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Encyclopedia > William Greenfield
Archbishop Greenfield's monument at York Cathedral
Archbishop Greenfield's monument at York Cathedral

William Greenfield (died 6 December 1315) served as both the Lord Chancellor of England and the Archbishop of York. He was also known as William of Greenfield. Image File history File links GreenfieldMonument. ... Image File history File links GreenfieldMonument. ... December 6 is the 340th day (341st on leap years) of the year in the Gregorian calendar. ... Events August 13 - Louis X of France marries Clemence dAnjou. ... This article or section needs a complete rewrite for the reasons listed on the talk page. ... Arms of the Archbishop of York The Archbishop of York, Primate of England, is the metropolitan bishop of the Province of York, and is the junior of the two archbishops of the Church of England, after the Archbishop of Canterbury. ...

Contents


His Life

Greenfield was born in the eponymous Lincolnshire hamlet of Greenfield - but the date of his birth is now lost but we do know that he was related to a predecessor in the See, Archbishop Giffard - and it was Giffard that paid for the young Greenfield's Oxford education. in the year 1269 Giffard instructed that his bailiff at Churchdown (near Gloucester), "...to pay to Roger the miller of Oxford twenty shillings, for our kinsman William of Greenfield while he is studying there, because it would be difficult for us to send the money to him on account of the perils of the ways". After Oxford Greenfield studied in Paris, where he became a doctor of both civil and canon law. Giffard's brother was Bishop Godfrey Gifford - the Bishop of Worcester. A detail of the engraving of Daniel Maclises 1842 painting The Play-scene in Hamlet, portraying the moment when the guilt of Claudius is revealed. ... A see (from the Latin word sedem, meaning seat) is the throne (cathedra) of a bishop. ... Walter Giffard (died April 1279), chancellor of England and archbishop of York, was a son of Hugh Giffard of Boyton, Wiltshire, and after serving as canon and archdeacon of Wells, was chosen bishop of Bath and Wells in May 1264. ... The University of Oxford, located in the city of Oxford in England, is the oldest university in the English-speaking world. ... Giffards Arms Godfrey Giffard, (Born circa 1235?-Died 1302) Chancellor of England and Bishop of Worcester. ... The Bishop of Worcester controls the see of Worcester and has his seat in Worcester Cathedral. ...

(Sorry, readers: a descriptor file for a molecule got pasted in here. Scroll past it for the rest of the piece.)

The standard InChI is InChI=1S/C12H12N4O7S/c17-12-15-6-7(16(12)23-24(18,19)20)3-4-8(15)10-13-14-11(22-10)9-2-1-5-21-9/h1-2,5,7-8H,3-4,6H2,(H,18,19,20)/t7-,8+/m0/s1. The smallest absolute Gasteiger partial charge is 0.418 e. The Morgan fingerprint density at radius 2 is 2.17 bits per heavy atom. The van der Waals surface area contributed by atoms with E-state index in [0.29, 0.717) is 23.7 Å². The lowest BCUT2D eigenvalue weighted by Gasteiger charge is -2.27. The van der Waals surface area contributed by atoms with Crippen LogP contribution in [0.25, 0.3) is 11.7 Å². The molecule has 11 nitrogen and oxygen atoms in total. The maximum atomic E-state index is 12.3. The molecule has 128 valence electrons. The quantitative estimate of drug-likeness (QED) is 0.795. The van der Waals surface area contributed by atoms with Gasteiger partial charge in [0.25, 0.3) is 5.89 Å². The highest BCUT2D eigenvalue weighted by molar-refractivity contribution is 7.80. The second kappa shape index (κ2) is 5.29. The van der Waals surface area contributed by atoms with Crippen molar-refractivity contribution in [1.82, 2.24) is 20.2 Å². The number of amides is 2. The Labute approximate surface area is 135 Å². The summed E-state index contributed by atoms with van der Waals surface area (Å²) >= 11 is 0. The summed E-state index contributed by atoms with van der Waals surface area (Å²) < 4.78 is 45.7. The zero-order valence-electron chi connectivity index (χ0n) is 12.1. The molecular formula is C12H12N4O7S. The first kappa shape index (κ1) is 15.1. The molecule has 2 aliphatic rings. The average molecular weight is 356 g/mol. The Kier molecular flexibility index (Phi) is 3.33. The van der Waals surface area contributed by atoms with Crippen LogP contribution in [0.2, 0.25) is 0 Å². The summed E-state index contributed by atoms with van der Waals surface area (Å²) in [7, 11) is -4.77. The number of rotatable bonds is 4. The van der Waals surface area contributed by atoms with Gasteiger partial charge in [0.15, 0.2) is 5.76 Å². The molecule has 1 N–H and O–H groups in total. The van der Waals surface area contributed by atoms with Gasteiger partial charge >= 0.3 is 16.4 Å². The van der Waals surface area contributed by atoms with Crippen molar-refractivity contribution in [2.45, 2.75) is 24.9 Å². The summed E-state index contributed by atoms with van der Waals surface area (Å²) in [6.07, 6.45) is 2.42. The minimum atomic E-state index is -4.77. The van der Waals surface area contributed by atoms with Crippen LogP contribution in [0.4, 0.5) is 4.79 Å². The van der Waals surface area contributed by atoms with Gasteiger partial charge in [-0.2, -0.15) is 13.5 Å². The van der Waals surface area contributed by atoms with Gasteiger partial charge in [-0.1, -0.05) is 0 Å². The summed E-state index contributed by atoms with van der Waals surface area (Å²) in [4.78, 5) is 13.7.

Greenfield was the first of a number of Archbishops who ruled the northern English Archiepiscopal diocese as well as being significant statesmen during the fourteenth century.


Before being made Archbishop he was variously:

  • Dean of Chichester,
  • Rector of Stratford-upon-Avon
  • Prebend of Ripon - where his stall was for a time sequestrated, on account of his non-residence - as at this time he was mainly occupied on affairs of state as a clerk and counsellor to Edward I
  • Temporal Chancellor of Durham